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Rihanna Settles Lawsuit with David LaChapelle

By David Walker


Left: An image from Rihanna's video. Right: A David LaChapelle photo.

Pop singer Rihanna has reached an out-of-court settlement agreement with photographer David LaChapelle, who sued her earlier this year for copyright infringement. Terms of the settlement were not disclosed.

LaChapelle was seeking at least $1 million in damages from Rihanna,  alleging that some scenes from the video for her hit single called "S&M" were rip-offs of sadomasochistic images LaChapelle had created and published over the years. The photographer alleged in his lawsuit that Rihanna had asked various directors to create a "LaChapelle-esque video" for "S&M," and that she had provided a story board for the video that actually included prints of some of LaChapelle's photographs.

Rihanna had responded by asking the court to throw out LaChapelle's claim on the rounds that he was "trying to monopolize a whole genre" of images, namely sadomasochistic scenes. Her lawyers argued that although her video and LaChapelle's images expressed similar ideas, they did so in different ways. Under federal copyright law, it is the execution of ideas--and not the ideas themselves--that are protected.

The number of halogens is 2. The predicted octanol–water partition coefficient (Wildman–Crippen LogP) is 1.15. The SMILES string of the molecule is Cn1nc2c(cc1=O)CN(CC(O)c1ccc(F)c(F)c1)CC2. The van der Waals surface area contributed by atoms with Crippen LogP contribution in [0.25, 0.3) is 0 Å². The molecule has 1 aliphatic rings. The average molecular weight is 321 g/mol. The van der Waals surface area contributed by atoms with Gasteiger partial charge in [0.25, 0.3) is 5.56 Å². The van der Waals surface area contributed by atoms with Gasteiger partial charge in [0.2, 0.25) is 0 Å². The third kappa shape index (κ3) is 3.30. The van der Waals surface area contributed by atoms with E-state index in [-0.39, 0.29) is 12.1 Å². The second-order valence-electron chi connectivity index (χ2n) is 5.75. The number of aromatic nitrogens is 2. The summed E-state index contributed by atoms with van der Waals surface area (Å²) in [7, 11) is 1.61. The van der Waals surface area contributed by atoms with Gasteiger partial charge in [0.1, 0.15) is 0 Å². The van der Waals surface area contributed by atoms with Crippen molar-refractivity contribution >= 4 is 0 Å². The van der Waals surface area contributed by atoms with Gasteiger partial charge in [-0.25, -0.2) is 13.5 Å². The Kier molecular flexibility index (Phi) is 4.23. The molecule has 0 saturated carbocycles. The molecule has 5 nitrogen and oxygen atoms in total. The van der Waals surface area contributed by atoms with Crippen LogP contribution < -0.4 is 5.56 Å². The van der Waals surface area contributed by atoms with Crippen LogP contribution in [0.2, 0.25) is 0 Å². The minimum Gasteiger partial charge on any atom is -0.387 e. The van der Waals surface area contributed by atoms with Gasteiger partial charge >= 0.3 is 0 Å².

In a pre-trial ruling in July, the court said that LaChapelle made a plausible claim for infringement because certain scenes from Rihanna's "S&M" video appeared to copy protectable elements of various LaChapelle images. Protectable elements include sets, wardrobe, lighting, camera angle, and mood, to name several.

For instance, the court pointed out that the video's "Pink Room Scene" and LaChapelle's "Striped Face" photograph both feature women dominating men in a domestic scene. That subject is not protectable, the court noted, but the particular way that Rihanna's video portrayed the scene--including the set, wardrobe, "generally frantic mood" and lighting--was "substantially similar" to LaChapelle's image, the judge said.

The ruling cleared the way for a trial in the case, forcing Rihanna to decide whether  to defend her position before a jury--or settle out of court.

She chose the latter course.

The court issued an order on September 1 dismissing the case after lawyers for both parties gave notice that they had reached "a resolution." Neither party exercised an option to re-instate the case by October 1, an indication that the settlement agreement was finalized to the satisfaction of both sides.

Related Stories
David LaChapelle Wins Pre-Trial Ruling Against Rihanna

You Be the Judge: Did Rihanna Infringe David LaChapelle's Work?

 David LaChapelle Sues Rihanna for Infringement

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